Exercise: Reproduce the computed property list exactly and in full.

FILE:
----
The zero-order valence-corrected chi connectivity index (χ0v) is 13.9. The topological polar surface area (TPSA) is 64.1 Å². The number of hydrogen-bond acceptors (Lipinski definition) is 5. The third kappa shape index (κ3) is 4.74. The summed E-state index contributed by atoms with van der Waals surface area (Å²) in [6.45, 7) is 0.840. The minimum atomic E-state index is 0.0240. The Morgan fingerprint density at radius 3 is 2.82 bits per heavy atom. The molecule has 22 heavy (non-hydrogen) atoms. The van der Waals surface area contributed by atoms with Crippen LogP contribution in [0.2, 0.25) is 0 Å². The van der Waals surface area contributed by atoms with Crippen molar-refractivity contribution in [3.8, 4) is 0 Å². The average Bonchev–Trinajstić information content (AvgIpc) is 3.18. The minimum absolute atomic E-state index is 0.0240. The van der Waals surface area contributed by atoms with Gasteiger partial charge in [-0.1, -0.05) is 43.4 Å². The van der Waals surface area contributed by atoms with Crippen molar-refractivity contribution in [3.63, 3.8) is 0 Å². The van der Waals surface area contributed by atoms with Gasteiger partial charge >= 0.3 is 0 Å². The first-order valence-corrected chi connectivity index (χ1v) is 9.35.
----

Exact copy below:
The zero-order valence-corrected chi connectivity index (χ0v) is 13.9. The topological polar surface area (TPSA) is 64.1 Å². The number of hydrogen-bond acceptors (Lipinski definition) is 5. The third kappa shape index (κ3) is 4.74. The summed E-state index contributed by atoms with van der Waals surface area (Å²) in [6.45, 7) is 0.840. The minimum atomic E-state index is 0.0240. The Morgan fingerprint density at radius 3 is 2.82 bits per heavy atom. The molecule has 22 heavy (non-hydrogen) atoms. The van der Waals surface area contributed by atoms with Crippen LogP contribution in [0.2, 0.25) is 0 Å². The van der Waals surface area contributed by atoms with Crippen molar-refractivity contribution in [3.8, 4) is 0 Å². The average Bonchev–Trinajstić information content (AvgIpc) is 3.18. The minimum absolute atomic E-state index is 0.0240. The van der Waals surface area contributed by atoms with Gasteiger partial charge in [-0.1, -0.05) is 43.4 Å². The van der Waals surface area contributed by atoms with Crippen molar-refractivity contribution in [3.63, 3.8) is 0 Å². The van der Waals surface area contributed by atoms with Gasteiger partial charge >= 0.3 is 0 Å². The first-order valence-corrected chi connectivity index (χ1v) is 9.35.